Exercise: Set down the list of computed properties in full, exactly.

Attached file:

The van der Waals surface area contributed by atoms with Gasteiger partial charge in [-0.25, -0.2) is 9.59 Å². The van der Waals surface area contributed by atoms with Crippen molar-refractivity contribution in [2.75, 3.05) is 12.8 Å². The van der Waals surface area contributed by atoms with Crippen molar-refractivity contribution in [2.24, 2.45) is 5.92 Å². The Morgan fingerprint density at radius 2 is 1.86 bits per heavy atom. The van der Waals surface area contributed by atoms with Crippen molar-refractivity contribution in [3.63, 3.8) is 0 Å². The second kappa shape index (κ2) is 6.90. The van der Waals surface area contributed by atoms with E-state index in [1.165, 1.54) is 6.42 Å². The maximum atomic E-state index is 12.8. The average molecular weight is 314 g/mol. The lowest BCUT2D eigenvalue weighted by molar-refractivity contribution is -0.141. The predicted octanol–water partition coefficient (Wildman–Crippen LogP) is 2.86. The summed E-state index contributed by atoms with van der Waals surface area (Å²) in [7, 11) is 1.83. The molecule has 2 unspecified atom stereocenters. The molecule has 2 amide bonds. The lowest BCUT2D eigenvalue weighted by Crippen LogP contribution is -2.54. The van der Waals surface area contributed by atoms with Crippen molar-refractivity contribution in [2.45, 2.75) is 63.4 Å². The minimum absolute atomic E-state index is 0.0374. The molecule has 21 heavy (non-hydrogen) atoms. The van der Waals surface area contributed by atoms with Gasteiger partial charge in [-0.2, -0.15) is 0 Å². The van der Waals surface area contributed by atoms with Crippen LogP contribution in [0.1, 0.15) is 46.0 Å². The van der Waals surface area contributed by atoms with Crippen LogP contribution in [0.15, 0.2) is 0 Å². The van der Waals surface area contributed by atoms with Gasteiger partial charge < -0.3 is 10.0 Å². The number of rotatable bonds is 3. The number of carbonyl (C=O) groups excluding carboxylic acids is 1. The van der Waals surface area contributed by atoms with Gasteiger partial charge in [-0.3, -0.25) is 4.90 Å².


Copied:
The van der Waals surface area contributed by atoms with Gasteiger partial charge in [-0.25, -0.2) is 9.59 Å². The van der Waals surface area contributed by atoms with Crippen molar-refractivity contribution in [2.75, 3.05) is 12.8 Å². The van der Waals surface area contributed by atoms with Crippen molar-refractivity contribution in [2.24, 2.45) is 5.92 Å². The Morgan fingerprint density at radius 2 is 1.86 bits per heavy atom. The van der Waals surface area contributed by atoms with Crippen molar-refractivity contribution in [3.63, 3.8) is 0 Å². The second kappa shape index (κ2) is 6.90. The van der Waals surface area contributed by atoms with E-state index in [1.165, 1.54) is 6.42 Å². The maximum atomic E-state index is 12.8. The average molecular weight is 314 g/mol. The lowest BCUT2D eigenvalue weighted by molar-refractivity contribution is -0.141. The predicted octanol–water partition coefficient (Wildman–Crippen LogP) is 2.86. The summed E-state index contributed by atoms with van der Waals surface area (Å²) in [7, 11) is 1.83. The molecule has 2 unspecified atom stereocenters. The molecule has 2 amide bonds. The lowest BCUT2D eigenvalue weighted by Crippen LogP contribution is -2.54. The van der Waals surface area contributed by atoms with Crippen molar-refractivity contribution in [2.45, 2.75) is 63.4 Å². The minimum absolute atomic E-state index is 0.0374. The molecule has 21 heavy (non-hydrogen) atoms. The van der Waals surface area contributed by atoms with Gasteiger partial charge in [-0.2, -0.15) is 0 Å². The van der Waals surface area contributed by atoms with Crippen LogP contribution in [0.1, 0.15) is 46.0 Å². The van der Waals surface area contributed by atoms with Crippen LogP contribution in [0.15, 0.2) is 0 Å². The van der Waals surface area contributed by atoms with Gasteiger partial charge < -0.3 is 10.0 Å². The number of rotatable bonds is 3. The number of carbonyl (C=O) groups excluding carboxylic acids is 1. The van der Waals surface area contributed by atoms with Gasteiger partial charge in [-0.3, -0.25) is 4.90 Å².